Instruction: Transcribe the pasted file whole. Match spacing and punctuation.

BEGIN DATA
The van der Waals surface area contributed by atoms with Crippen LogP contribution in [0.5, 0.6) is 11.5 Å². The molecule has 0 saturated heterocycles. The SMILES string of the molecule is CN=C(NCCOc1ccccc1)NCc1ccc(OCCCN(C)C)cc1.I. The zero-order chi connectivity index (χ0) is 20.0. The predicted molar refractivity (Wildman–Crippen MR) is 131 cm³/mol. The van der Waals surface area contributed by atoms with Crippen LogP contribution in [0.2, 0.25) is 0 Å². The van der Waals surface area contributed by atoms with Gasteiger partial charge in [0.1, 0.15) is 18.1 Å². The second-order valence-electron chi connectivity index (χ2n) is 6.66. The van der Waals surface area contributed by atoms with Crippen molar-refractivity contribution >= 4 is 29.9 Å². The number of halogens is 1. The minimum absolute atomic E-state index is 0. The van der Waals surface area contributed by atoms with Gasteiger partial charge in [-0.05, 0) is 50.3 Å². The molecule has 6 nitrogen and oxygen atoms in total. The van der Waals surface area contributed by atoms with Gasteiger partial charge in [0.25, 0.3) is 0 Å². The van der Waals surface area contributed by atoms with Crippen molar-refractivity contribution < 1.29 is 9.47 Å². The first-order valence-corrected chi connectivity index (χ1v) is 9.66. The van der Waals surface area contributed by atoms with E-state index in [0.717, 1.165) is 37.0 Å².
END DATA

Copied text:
The van der Waals surface area contributed by atoms with Crippen LogP contribution in [0.5, 0.6) is 11.5 Å². The molecule has 0 saturated heterocycles. The SMILES string of the molecule is CN=C(NCCOc1ccccc1)NCc1ccc(OCCCN(C)C)cc1.I. The zero-order chi connectivity index (χ0) is 20.0. The predicted molar refractivity (Wildman–Crippen MR) is 131 cm³/mol. The van der Waals surface area contributed by atoms with Crippen LogP contribution in [0.2, 0.25) is 0 Å². The van der Waals surface area contributed by atoms with Gasteiger partial charge in [0.1, 0.15) is 18.1 Å². The second-order valence-electron chi connectivity index (χ2n) is 6.66. The van der Waals surface area contributed by atoms with Crippen molar-refractivity contribution >= 4 is 29.9 Å². The number of halogens is 1. The minimum absolute atomic E-state index is 0. The van der Waals surface area contributed by atoms with Gasteiger partial charge in [-0.05, 0) is 50.3 Å². The molecule has 6 nitrogen and oxygen atoms in total. The van der Waals surface area contributed by atoms with Gasteiger partial charge in [0.25, 0.3) is 0 Å². The van der Waals surface area contributed by atoms with Crippen molar-refractivity contribution < 1.29 is 9.47 Å². The first-order valence-corrected chi connectivity index (χ1v) is 9.66. The van der Waals surface area contributed by atoms with E-state index in [0.717, 1.165) is 37.0 Å².